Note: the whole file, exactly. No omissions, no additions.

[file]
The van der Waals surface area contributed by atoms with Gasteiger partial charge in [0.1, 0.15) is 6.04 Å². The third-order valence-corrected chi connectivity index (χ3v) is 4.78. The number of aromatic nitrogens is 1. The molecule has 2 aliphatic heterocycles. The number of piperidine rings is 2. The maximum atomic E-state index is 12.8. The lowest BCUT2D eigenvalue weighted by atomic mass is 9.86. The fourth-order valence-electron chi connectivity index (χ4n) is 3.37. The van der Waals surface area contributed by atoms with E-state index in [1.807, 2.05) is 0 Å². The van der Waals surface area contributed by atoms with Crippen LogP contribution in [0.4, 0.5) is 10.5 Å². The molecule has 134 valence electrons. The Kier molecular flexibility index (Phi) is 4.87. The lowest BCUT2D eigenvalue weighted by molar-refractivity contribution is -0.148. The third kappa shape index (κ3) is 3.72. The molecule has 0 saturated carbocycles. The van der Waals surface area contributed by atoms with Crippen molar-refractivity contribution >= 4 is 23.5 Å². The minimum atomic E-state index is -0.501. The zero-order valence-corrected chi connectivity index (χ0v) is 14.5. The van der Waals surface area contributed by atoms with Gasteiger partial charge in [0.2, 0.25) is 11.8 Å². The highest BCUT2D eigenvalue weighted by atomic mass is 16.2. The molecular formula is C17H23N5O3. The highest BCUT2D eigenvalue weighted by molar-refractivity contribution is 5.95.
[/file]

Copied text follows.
The van der Waals surface area contributed by atoms with Gasteiger partial charge in [0.1, 0.15) is 6.04 Å². The third-order valence-corrected chi connectivity index (χ3v) is 4.78. The number of aromatic nitrogens is 1. The molecule has 2 aliphatic heterocycles. The number of piperidine rings is 2. The maximum atomic E-state index is 12.8. The lowest BCUT2D eigenvalue weighted by atomic mass is 9.86. The fourth-order valence-electron chi connectivity index (χ4n) is 3.37. The van der Waals surface area contributed by atoms with E-state index in [1.807, 2.05) is 0 Å². The van der Waals surface area contributed by atoms with Crippen LogP contribution in [0.4, 0.5) is 10.5 Å². The molecule has 134 valence electrons. The Kier molecular flexibility index (Phi) is 4.87. The lowest BCUT2D eigenvalue weighted by molar-refractivity contribution is -0.148. The third kappa shape index (κ3) is 3.72. The molecule has 0 saturated carbocycles. The van der Waals surface area contributed by atoms with Crippen molar-refractivity contribution >= 4 is 23.5 Å². The minimum atomic E-state index is -0.501. The zero-order valence-corrected chi connectivity index (χ0v) is 14.5. The van der Waals surface area contributed by atoms with Gasteiger partial charge in [0.2, 0.25) is 11.8 Å². The highest BCUT2D eigenvalue weighted by atomic mass is 16.2. The molecular formula is C17H23N5O3. The highest BCUT2D eigenvalue weighted by molar-refractivity contribution is 5.95.